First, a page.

Philadelphia's Jordan Matthews isn't just related to Jerry Rice.
Matthews shares the same maniacal work ethic Rice become the greatest wide receiver in NFL history.
Matthews is usually at Eagles headquarters by 6 a.m. to get in extra work before most of his other teammates have arrived. This isn't apple-polishing or a new development. Matthews punched the clock early at Vanderbilt University and once gave Reese's Senior Bowl executive director Phil Savage an unexpected wake-up call asking him to open the gates at Ladd-Peebles Stadium so he could have access to the field.
Such diligence helped Matthews flourish as a 2014 second-round draft pick. He became only the 13th rookie in NFL history with at least 65 catches (he had 67), 800 receiving yards (872) and eight touchdowns.
"I've always felt the need to make sure you try and be one of the first in the building," said Matthews, whose mother is Rice's first cousin. "If you know some of the guys who are successful in this league are getting there at 6:30 (am), you should put it on yourself to try and get there at 6. Even if I don't know how to fill that time, I'm going to find something to do to make myself better."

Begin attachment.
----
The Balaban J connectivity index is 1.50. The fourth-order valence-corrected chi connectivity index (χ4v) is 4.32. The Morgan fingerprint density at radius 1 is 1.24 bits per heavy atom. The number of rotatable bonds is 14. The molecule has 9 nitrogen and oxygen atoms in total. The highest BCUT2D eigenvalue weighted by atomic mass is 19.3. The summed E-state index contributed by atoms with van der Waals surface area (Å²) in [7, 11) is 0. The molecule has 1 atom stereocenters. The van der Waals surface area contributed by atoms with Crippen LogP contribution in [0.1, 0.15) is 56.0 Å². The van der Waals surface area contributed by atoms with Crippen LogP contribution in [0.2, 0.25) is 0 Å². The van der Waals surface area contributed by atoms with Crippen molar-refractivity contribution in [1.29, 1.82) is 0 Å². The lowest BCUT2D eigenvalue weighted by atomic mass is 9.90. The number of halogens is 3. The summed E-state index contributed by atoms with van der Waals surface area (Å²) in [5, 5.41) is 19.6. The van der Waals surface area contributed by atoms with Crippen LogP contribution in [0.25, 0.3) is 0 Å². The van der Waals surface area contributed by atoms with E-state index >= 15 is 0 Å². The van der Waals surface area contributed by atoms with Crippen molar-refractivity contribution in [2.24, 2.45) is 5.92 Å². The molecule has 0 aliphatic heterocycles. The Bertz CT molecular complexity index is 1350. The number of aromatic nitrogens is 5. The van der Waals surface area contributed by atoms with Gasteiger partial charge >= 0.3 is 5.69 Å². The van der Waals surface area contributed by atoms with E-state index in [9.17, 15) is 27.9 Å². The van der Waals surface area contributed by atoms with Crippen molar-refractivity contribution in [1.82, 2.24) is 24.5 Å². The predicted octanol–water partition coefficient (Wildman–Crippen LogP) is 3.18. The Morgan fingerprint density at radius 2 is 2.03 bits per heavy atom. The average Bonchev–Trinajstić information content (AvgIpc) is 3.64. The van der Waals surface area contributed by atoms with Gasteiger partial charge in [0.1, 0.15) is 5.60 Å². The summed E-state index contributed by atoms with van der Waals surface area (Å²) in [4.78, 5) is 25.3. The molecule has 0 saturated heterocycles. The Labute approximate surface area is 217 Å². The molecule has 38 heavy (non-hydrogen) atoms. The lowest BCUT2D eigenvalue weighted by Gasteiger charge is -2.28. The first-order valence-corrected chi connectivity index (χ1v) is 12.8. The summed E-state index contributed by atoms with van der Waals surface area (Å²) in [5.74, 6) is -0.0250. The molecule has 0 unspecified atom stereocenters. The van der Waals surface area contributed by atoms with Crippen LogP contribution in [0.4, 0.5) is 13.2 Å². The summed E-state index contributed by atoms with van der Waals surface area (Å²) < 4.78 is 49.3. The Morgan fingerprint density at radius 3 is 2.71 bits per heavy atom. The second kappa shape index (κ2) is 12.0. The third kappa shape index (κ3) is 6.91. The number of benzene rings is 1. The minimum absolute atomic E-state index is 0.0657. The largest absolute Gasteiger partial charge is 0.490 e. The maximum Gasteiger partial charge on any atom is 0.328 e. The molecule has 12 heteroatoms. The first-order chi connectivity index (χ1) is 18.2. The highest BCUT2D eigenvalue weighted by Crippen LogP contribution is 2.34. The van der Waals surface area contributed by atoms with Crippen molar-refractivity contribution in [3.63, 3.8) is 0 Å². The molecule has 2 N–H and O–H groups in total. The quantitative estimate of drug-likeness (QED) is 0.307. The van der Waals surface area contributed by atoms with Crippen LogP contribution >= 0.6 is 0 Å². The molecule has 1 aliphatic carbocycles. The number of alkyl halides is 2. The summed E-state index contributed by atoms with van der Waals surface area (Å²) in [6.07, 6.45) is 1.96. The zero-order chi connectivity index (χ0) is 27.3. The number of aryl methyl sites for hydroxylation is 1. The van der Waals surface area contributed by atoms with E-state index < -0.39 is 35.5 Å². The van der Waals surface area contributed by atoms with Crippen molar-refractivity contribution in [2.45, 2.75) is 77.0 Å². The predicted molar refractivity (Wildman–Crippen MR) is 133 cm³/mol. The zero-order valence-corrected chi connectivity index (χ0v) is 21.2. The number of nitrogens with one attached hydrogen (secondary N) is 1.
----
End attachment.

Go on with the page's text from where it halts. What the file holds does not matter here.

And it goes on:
Matthews has some company with him on the dawn patrol in rookie wide receiver Nelson Agholor and jack-of-all-trades tight end Trey Burton.
Matthews said the trio usually catches 100 footballs each from a JUGS machine with the focus on difficult or back-shoulder grabs. Burton, who played some quarterback at the University of Florida, also throws passes when Matthews and Agholor want to mix-up their routine.
"We're not able to run the routes and do it against defenses, but it gets your system going," Wallace said. "We believe in our receiving room you catch with your eyes and not your hands. If the first balls you catch are ones at practice, you're already behind the eight ball."
So is every other Eagles wideout who isn't putting in the same time as Matthews.
Jordan Matthews was interviewed by Alex Marvez and co-host Bill Polian on SiriusXM NFL Radio